Some 30 centuries ago someone in China was developing, a sort of mouth organ called a sheng, and came up with the idea of the free reed. (A copy of the Sheng can be found in the accordion museum of Castelfidardo in Italy.) In Europe in the early 1800's, as the Romantic revolution is gathering momentum, there is a search for new musical instruments. The inventors of the day are very much interested in the free reed. Research on its use is carried on in St. Petersburg by a physicist named Kratzenstein, the inventor of an automa-ton that can simulate human vowel sounds. It is said that he showed a sheng to an organ maker named Kirschnik, who found a way to incorporate the free reed in his instruments.
I've always thought that certain ideas seem to be "in the air," so that an invention will be claimed by almost simultaneous discoverers. That was the case for the organ, the harmonica and the accordion. There is certainly a similarity between the sheng and the harmonica, the latter instrument playing a major or role in the development of the accordion.
The tiny mouth organ is invented in 1821 by a German adolescent named Christian Friedrich Buschmann, who names it the aura. It contains some 15 reeds and slots into which a musician can blow to make the reeds vibrate. It looks like a toy at first glance. The same year, two German clockmakers work to improve it, and subsequently a Bohemian violin maker, Paddy Richter, adds aspired notes, allowing the instrument to sound two different notes per slot, tuning it diatonically to what will become known as Richter tuning. The extraordinary sounds the instruments can produce make it a phenomenal success, and its popularity spreads far and wide. It becomes the link between the older family of reed instruments and the accordion.
There are, however, two sides to a coin. You can't play the harmonica and sing at the same time. Simultaneously, then, several inventors search for ways of making a portable instrument that allows a singer to accompany himself. The new instrument must be melodic, polyphonic and expressive, capable of adding panache to any festivities. In 1829, only a month apart, two inventors file for a patent.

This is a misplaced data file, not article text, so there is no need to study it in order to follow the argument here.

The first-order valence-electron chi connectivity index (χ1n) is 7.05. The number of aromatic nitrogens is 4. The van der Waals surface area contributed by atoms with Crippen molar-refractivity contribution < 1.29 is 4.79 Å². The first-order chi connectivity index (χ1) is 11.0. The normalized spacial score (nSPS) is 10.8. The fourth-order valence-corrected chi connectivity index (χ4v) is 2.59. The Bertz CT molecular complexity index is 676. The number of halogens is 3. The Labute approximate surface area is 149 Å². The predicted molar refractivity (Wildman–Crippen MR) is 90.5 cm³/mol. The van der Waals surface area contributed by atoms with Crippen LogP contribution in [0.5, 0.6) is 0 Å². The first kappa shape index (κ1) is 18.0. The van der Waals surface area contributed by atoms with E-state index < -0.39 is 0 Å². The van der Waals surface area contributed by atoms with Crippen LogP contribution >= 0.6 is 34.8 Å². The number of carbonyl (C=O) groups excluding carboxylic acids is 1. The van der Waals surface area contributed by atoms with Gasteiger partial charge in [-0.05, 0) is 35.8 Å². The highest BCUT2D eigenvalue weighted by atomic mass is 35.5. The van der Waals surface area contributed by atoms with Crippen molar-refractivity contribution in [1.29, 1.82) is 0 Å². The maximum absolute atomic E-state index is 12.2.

The first is filed by an Austrian of Armenian descent, Cyrille Demian, who along with his two sons is an organ and piano maker. His Akkordion is a small box inside which there is a series of metal reeds and a bellows. Its five keys can produce two chords each, whence the name, depending on whether the bellows is pushed in or drawn out (this diatonic, "two tone" system is sometimes called bisonic). The new instrument is light and mobile, and easy to play. In an age before radio and TV, when singing and reciting are common pastimes, the new instrument is a boon to music lovers. It will quickly evolve into the familiar diatonic accordion of today. Manufactured in Austria, France and Italy from 1860 onward it will spread across the world.
A little more than a month after Demian's patent filing, an English physicist, Charles Wheatstone, files his own patent request for his symphonium, a bellows-driven instrument which becomes the concertina (not to be confused with the German Konzertina of 1856, ancestor of the Bandonion of tango fame.) Wheatstone's concertina has a hexagonal shape and has two independent keyboards but no predetermined chords.